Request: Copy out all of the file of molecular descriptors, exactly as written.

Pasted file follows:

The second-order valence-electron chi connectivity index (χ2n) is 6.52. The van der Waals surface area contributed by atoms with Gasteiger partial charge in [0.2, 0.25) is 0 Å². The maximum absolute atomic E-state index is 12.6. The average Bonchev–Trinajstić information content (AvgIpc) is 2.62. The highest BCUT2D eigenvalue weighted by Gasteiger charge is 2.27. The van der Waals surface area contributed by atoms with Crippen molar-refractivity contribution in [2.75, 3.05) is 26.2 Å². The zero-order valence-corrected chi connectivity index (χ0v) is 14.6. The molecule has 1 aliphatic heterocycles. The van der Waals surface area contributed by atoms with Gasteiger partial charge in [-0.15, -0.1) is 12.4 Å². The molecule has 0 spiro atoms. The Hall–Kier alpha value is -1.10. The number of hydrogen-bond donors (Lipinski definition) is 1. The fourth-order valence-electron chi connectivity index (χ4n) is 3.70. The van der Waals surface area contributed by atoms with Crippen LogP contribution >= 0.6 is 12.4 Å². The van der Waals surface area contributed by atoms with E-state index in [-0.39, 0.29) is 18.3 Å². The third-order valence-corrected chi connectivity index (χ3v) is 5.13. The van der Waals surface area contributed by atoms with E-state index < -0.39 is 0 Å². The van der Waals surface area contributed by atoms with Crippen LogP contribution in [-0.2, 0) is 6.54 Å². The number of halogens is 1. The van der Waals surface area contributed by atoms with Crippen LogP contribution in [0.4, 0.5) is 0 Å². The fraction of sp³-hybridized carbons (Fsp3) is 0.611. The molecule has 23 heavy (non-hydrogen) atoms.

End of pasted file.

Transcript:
The second-order valence-electron chi connectivity index (χ2n) is 6.52. The van der Waals surface area contributed by atoms with Gasteiger partial charge in [0.2, 0.25) is 0 Å². The maximum absolute atomic E-state index is 12.6. The average Bonchev–Trinajstić information content (AvgIpc) is 2.62. The highest BCUT2D eigenvalue weighted by Gasteiger charge is 2.27. The van der Waals surface area contributed by atoms with Crippen molar-refractivity contribution in [2.75, 3.05) is 26.2 Å². The zero-order valence-corrected chi connectivity index (χ0v) is 14.6. The molecule has 1 aliphatic heterocycles. The van der Waals surface area contributed by atoms with Gasteiger partial charge in [-0.15, -0.1) is 12.4 Å². The molecule has 0 spiro atoms. The Hall–Kier alpha value is -1.10. The number of hydrogen-bond donors (Lipinski definition) is 1. The fourth-order valence-electron chi connectivity index (χ4n) is 3.70. The van der Waals surface area contributed by atoms with Crippen LogP contribution >= 0.6 is 12.4 Å². The van der Waals surface area contributed by atoms with E-state index in [-0.39, 0.29) is 18.3 Å². The third-order valence-corrected chi connectivity index (χ3v) is 5.13. The van der Waals surface area contributed by atoms with E-state index < -0.39 is 0 Å². The van der Waals surface area contributed by atoms with Crippen LogP contribution in [-0.2, 0) is 6.54 Å². The number of halogens is 1. The van der Waals surface area contributed by atoms with Crippen LogP contribution in [0.4, 0.5) is 0 Å². The fraction of sp³-hybridized carbons (Fsp3) is 0.611. The molecule has 23 heavy (non-hydrogen) atoms.